HISTORY: FROM THE ORIGINS TO THE END OF THE GUPTA EMPIRE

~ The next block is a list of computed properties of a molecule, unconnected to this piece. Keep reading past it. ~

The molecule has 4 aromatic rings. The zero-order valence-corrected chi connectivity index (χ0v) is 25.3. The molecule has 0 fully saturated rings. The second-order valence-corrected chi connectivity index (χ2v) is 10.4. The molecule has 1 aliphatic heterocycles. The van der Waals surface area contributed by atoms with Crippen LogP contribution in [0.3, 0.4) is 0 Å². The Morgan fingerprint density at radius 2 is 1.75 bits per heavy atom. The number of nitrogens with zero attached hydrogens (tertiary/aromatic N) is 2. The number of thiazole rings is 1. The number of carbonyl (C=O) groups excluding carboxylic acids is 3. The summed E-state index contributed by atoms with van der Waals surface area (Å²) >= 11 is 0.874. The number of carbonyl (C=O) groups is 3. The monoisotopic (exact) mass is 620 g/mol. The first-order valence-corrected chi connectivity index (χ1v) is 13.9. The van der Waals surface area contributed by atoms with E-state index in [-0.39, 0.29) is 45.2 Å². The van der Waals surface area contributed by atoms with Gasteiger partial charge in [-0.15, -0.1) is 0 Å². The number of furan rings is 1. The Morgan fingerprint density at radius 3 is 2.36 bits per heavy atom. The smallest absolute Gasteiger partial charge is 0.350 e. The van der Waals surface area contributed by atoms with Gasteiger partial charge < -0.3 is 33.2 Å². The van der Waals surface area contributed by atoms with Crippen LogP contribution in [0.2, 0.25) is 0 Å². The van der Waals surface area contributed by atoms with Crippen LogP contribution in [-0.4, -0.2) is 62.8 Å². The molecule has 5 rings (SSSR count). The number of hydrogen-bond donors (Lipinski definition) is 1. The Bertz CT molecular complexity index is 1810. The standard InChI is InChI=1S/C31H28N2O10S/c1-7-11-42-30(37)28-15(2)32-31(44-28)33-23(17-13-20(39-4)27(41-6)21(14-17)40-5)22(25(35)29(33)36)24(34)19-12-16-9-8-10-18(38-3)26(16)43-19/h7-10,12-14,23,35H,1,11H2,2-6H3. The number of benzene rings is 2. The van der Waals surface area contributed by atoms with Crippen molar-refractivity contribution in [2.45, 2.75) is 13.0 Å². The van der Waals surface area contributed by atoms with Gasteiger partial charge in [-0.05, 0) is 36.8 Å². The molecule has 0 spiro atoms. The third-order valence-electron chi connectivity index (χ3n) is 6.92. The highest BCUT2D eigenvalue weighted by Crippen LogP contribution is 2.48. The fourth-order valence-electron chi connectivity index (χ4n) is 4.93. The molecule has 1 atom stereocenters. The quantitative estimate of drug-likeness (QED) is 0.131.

The proto-history of the Indian continent opens in the III-II millennium BC. C. with the Aeneolithic civilization of the Indus or of Mohenjo-Daro and Harappā, which developed into flourishing agricultural and commercial centers, whose end came suddenly, perhaps caused by the Arian invasions. The Aris arrived in India in successive waves starting in ca. 1500 a. C., overwhelming the populations (Dravida, Munda, etc.) in their progressive settling towards the east and then towards the south that have already been established in the subcontinent for millennia. Despite the efforts not to mix in any way with the conquered and submissive peoples (division of society into rigid castes), the Aris ended up by ethnically and culturally amalgamating with them, so as to give life to a new and complex civilization, of which they were an expression maximum i See, pillars of all the philosophical and religious thought of India up to the present day. The social organization based on the village, still so typical of India today, also dates back to this period of settlement and settlement of the Ari. Politically, the country was a mosaic of states, more or less large, some ruled by a non-absolute monarchy, others by an aristocracy. At the end of the VI century a. C. Magadha gained power among them, under the kings Śaiśunāga Bimbisāra (ca. 545-490) and Ajātaśatru (ca. 490-460). Still the Magadha found itself in the foreground when, after the invasions of Alexander the Great (from 327 to 325 BC), which had the merit of opening communications between the West and India, the first great Indian empire was established, that of the Maurya (ca. 320-ca. 295 BC..), originally from Magadha. The Maurya domains reached an almost Pan-Indian extent under the third ruler, Aśoka (274-232 BC), famous for his zeal in practicing and propagating Buddhism; in fact he sent missions of a religious nature to many parts of the then known world. Of his exploits and of his reign, prosperous and essentially peaceful, firmly organized from the bureaucratic point of view, many testimonies remain in rock inscriptions or on pillars. After Aśoka the empire gradually crumbled and India found itself again divided into a congerie of states and small states and underwent new invasions: Indo-Persian kingdoms were formed in the North-West; in Punjab, dynasties of Greek origin, coming from Bactria, prospered for a certain period (to one of them belonged the famous king Menander, the Milinda of the Sanskrit texts); Then came the Śaka, the Parthians and finally i Kushāna. The latter, identified by historians with Yuechi, conquered a vast territory in Central Asia, which also includes much of northwestern India, arranging you a strong and flourishing empire, whose main rulers were Kadfise I and II and Kanishka’s. The history of the Kushāna remains to this day rather obscure in several points, especially as regards the chronology; however, it is known for certain that their empire no longer enjoyed great power at the time when the star of the Gupta rose (4th century AD). It also came to light outside the original Magadha with Candragupta I, the Gupta dynasty extended and consolidated its dominions with wars of conquest and marriage alliances, to include all of West, North, East and parts of South India. Under the Gupta rulers (Candragupta I, Samudragupta, Candragupta II, Kumāragupta I, Skandagupta, Budhagupta) India lived its golden age: the arts flourished, especially literature (with Kālidāsa), architecture and sculpture, trade and relations with other states of the ancient world prospered, progress was made in various scientific fields, bureaucratic systems that were not too oppressive but highly efficient were perfected and implemented. The empire then collapsed under the invasions of the Huns, who imposed the tax in various areas of northern India, which again split into numerous states. See topb2bwebsites for recent history of India.